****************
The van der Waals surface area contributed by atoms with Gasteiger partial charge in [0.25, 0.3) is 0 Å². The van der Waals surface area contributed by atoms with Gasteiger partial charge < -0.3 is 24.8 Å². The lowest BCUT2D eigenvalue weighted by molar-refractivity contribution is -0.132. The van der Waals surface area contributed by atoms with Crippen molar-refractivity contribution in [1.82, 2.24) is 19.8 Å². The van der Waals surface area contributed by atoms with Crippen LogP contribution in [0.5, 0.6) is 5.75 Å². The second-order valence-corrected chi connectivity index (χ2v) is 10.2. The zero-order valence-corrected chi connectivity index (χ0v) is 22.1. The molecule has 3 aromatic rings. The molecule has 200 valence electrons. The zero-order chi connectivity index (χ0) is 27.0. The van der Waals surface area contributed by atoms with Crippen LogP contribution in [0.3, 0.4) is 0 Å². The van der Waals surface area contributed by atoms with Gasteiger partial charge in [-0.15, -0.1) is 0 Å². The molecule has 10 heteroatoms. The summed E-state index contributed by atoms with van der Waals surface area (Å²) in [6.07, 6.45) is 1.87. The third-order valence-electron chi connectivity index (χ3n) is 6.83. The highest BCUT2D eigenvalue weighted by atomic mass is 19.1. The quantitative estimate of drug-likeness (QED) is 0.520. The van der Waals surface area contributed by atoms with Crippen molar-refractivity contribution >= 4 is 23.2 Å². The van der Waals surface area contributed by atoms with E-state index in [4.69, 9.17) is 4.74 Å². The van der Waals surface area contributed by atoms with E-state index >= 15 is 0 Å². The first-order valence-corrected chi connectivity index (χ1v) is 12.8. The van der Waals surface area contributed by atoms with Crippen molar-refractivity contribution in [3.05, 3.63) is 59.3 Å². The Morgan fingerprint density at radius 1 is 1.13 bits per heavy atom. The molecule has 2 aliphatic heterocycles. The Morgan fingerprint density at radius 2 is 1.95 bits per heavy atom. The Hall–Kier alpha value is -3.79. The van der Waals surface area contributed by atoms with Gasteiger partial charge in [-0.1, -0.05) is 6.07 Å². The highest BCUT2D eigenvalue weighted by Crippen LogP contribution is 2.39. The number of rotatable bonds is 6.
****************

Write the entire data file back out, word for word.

The van der Waals surface area contributed by atoms with Gasteiger partial charge in [0.25, 0.3) is 0 Å². The van der Waals surface area contributed by atoms with Gasteiger partial charge < -0.3 is 24.8 Å². The lowest BCUT2D eigenvalue weighted by molar-refractivity contribution is -0.132. The van der Waals surface area contributed by atoms with Crippen molar-refractivity contribution in [1.82, 2.24) is 19.8 Å². The van der Waals surface area contributed by atoms with Crippen LogP contribution in [0.5, 0.6) is 5.75 Å². The second-order valence-corrected chi connectivity index (χ2v) is 10.2. The zero-order valence-corrected chi connectivity index (χ0v) is 22.1. The molecule has 3 aromatic rings. The molecule has 200 valence electrons. The zero-order chi connectivity index (χ0) is 27.0. The van der Waals surface area contributed by atoms with Crippen LogP contribution in [0.3, 0.4) is 0 Å². The van der Waals surface area contributed by atoms with Gasteiger partial charge in [-0.15, -0.1) is 0 Å². The molecule has 10 heteroatoms. The summed E-state index contributed by atoms with van der Waals surface area (Å²) in [6.07, 6.45) is 1.87. The third-order valence-electron chi connectivity index (χ3n) is 6.83. The highest BCUT2D eigenvalue weighted by atomic mass is 19.1. The quantitative estimate of drug-likeness (QED) is 0.520. The van der Waals surface area contributed by atoms with Crippen molar-refractivity contribution >= 4 is 23.2 Å². The van der Waals surface area contributed by atoms with E-state index in [4.69, 9.17) is 4.74 Å². The van der Waals surface area contributed by atoms with E-state index >= 15 is 0 Å². The first-order valence-corrected chi connectivity index (χ1v) is 12.8. The van der Waals surface area contributed by atoms with Crippen molar-refractivity contribution in [3.05, 3.63) is 59.3 Å². The Morgan fingerprint density at radius 1 is 1.13 bits per heavy atom. The molecule has 2 aliphatic heterocycles. The Morgan fingerprint density at radius 2 is 1.95 bits per heavy atom. The Hall–Kier alpha value is -3.79. The van der Waals surface area contributed by atoms with Gasteiger partial charge in [-0.1, -0.05) is 6.07 Å². The highest BCUT2D eigenvalue weighted by Crippen LogP contribution is 2.39. The number of rotatable bonds is 6.